Ending Food Deserts

Guest Post by by David Z for Mayor and Patricia Lucas

I want Sioux Falls to be a thriving, robust city with healthy citizens. Healthy citizens need a nutritious diet based on regular access to fruits, vegetables, grains, and meat.

This goal has become increasingly challenging. In our state of South Dakota, one out of nine individuals is food insecure and one of every six children is at risk of going hungry. The closure of grocery stores, higher cost of food, transportation limitations, and the COVID pandemic make the problem of food access critical. Some areas of Sioux Falls don’t have nearby supermarkets – they are food deserts. Food deserts occur most often in rundown parts of a city when grocery stores move away from high crime and low income areas. The HyVee on Kiwanis Avenue recently closed creating a food desert.

A former manager of this supermarket commented on www.reddit.com that the closure of this store “will undoubtedly impact countless families and individuals who shopped there on a highly consistent basis. A majority of the clientele were elderly, disabled, and lower income shoppers who may already have a difficult time in getting to the grocery store, especially in frigid winter months … it really is leaving behind a food desert.”

This is a crisis for our city of Sioux Falls. Malnourished people can become obese, have heart disease, and suffer from type 2 diabetes. Children can suffer even more. Hunger can slow their mental and physical development. They don’t do well in school and have lower graduation rates. Hungry children often don’t reach their full potential and remain disadvantaged during adulthood. Hunger results in reduced health and that increases medical costs and expensive emergency room visits.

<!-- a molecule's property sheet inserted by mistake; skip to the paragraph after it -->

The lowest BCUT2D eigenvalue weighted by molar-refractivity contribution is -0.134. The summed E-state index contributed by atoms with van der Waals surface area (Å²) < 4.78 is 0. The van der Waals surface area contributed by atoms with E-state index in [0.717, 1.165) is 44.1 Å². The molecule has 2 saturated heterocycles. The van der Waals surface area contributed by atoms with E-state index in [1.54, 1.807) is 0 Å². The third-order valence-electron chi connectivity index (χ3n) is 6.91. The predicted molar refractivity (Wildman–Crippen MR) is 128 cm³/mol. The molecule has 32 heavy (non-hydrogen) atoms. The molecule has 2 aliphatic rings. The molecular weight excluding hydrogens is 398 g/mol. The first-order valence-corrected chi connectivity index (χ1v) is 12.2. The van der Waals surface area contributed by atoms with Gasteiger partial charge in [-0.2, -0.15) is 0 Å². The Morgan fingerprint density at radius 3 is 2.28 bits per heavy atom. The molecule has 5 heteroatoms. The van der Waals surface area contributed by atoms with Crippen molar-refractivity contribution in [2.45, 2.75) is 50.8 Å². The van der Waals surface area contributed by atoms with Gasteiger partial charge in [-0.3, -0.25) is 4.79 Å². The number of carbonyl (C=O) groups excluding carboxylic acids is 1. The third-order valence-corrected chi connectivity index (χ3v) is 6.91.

A short term solution for hunger is providing food access through charities and government programs like food stamps and subsidized school lunches. While these excellent programs solve critical needs, they don’t solve the whole problem. We can make food more affordable by removing the sales tax on food. City government can subsidize placing grocery stores in food deserts and thereby increase local access to healthy nutritious food at reasonable cost. Urban agriculture can provide gardeners with delightful fresh fruits and vegetables. We can support the health and welfare of Sioux Falls by investing in our citizens of all ages, sexes, income levels, and races. We improve the present and build the future. Let’s solve local hunger together.



22 comments ↓

#1 Oh Myikes! on 01.18.22 at 9:27 pm

Maybe the City has a building they can lease for $1 to be a grocery store.

#2 l3wis on 01.18.22 at 9:43 pm

They do, right across the street from the EC to the West. I think it used to be the SF Utilities building and I think they use it now for storage.

#3 D@ily Spin on 01.19.22 at 10:53 am

Sad that the HyVee at 10th and Kiwanis closed. I went there often. They often seemed busy. I noticed many walked there. Many were seniors with limited income. Lots of food subsidy customers. Another grocery chain should consider taking over this location.

#4 Hooterville's Boutique Grocer on 01.19.22 at 1:13 pm

This problem will not be solved in SF with the current administration. The mere fact the mayor used the word “boutique” with a smirk in his recent interview, on this matter, is indicative of the underlying arrogance of our current administration. But then again, this is the same mayor who praises Dr. King, but can’t make it to a Pride event, so why are we surprised? #PhonyPhony #TaupevilleIndifference

#5 For Profit? on 01.19.22 at 3:39 pm